Yesterday, November 4, was the anniversary of the 1979 student takeover of the American Embassy in Tehran, where over 50 hostages were kept until Iran released them on the inauguration of Ronald Reagan as president of the United States 444 days later, perhaps coincidentally, although many argue otherwise.
For many people, the incident is ancient history. But it is one of those seemingly inconsequential, “for want of a nail”, events that change the course of history in profound ways.
To mark the occasion, this weekend I was on PressTV, Iran’s international network, along with Massoumeh Ebtekar, the spokeswoman of the students and known to the hostages, without fondness, as “Sister Mary”. She is still active politically and now a reformist — but totally unrepentant about the hostage-taking. She has just written a book about it, which was published in Canada because she could not find a publisher in the US prepared to take the risk of associating with the wrong side in the “war on terror”; and to be fair, the surviving hostages would almost certainly have litigated any royalties she was due.
She felt that occupying the embassy preserved the Islamic Revolution against American counter-coups. I differed. The student occupation was understandable in the context of American support for the Shah, but totally reprehensible when, unplanned, it turned into long-term hostage taking.
Of all recent American presidents, Jimmy Carter is the one who would have tried to accommodate a democratic regime in Iran. But he was a strongly moral man, and to turn away the cancer-stricken Shah from medical treatment would have been unthinkable. But for obvious reasons of history, Iranian students and Ayatollahs did not think in terms of American presidents having moral qualms. They were happier to come to a deal with Ronald Reagan.
By ensuring Reagan’s defeat of Jimmy Carter, the hostage crisis ushered in one of the most regressive eras in US history. It also represented the end of the New Deal and Great Society era, and the resurrection of Gradgrindism as a philosophy in the domestic governance in the US. Since then, the rich have prospered beyond measure while working Americans have, if they are lucky, trodden water.
And it was not only at home in the US that it marked the end of any sense of community. Globally as well, it heralded the triumph of American militarism and unilateralism.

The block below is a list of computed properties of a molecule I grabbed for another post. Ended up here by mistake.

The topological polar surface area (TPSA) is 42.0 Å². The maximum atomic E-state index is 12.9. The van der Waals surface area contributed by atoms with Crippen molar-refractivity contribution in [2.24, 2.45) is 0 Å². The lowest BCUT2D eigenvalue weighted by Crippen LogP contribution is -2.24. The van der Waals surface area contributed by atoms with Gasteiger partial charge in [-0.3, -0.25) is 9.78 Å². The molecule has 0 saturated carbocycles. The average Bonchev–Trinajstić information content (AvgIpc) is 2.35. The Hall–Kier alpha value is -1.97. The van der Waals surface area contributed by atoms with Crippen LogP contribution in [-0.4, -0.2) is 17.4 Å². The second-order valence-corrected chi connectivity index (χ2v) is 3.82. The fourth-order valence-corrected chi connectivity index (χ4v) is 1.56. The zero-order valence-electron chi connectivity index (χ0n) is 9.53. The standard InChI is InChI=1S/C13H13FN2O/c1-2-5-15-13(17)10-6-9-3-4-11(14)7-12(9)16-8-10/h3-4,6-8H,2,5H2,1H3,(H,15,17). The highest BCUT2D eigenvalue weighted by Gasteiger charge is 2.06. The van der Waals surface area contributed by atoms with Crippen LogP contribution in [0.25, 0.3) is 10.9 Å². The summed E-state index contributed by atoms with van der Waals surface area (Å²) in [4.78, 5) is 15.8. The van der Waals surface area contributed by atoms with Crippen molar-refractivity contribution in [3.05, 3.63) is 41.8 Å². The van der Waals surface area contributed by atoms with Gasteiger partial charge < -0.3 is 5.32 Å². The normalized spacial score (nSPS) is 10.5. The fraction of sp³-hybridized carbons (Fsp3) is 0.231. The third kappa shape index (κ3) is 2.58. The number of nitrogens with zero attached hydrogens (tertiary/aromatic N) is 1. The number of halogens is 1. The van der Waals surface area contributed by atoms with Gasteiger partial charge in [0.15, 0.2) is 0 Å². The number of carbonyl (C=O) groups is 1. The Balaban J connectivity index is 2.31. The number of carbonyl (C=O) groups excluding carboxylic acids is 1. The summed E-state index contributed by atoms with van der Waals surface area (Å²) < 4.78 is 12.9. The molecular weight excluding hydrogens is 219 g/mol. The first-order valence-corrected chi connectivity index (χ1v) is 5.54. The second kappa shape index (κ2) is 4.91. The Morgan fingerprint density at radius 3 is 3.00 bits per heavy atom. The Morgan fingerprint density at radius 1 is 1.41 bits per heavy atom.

We are still living with the unintended consequences of the bushy tailed, bright-eyed enthusiasm of those Iranian students, and in Iraq, Americans and Iraqis alike are dying with them.
The crisis had its results closer to home as well. The Iranian revolution, which had joined more secular democratic and Islamist elements, became the hybrid theo-democracy it is now, with the Ayatollahs able to over-rule democratically elected politicians. Ms Ebtekar thinks this is a good thing. Many, not necessarily pro-American, inside and outside Iran would differ, and both the new regime and the hostage crisis left Iran pretty much friendless when Saddam Hussein invaded a year later.
The Iranian anchorwoman wanted to know if I could think of anything positive to conclude from the incident. The one small point I could think of was that it showed Americans how unpopular abroad their government’s policies were. But as we saw after 9/11, there is strong trend in the US, in fact, the one now in power, that feels fortified by foreign disapproval. And, after all, taking diplomats hostage violated international law, as indeed the US forces have done by taking Iranian diplomats prisoner in Iraq — despite the protests of the Iraqi government.
In the past the US has found it convenient to overlook direct and indirect attacks against it, such — for example — Franco’s past as a Nazi ally, the Israeli attack on the USS Liberty, not to mention the Korean and Vietnam Wars. If the embassy hostage issue were brought up in arguments against talking to Iran, after 28 years, it would be an excuse, not a reason — and not a very good one either. Perhaps Washington could apologise for the Shah, Tehran for the embassy — and the students to the world for the dark ages they inadvertently ushered in.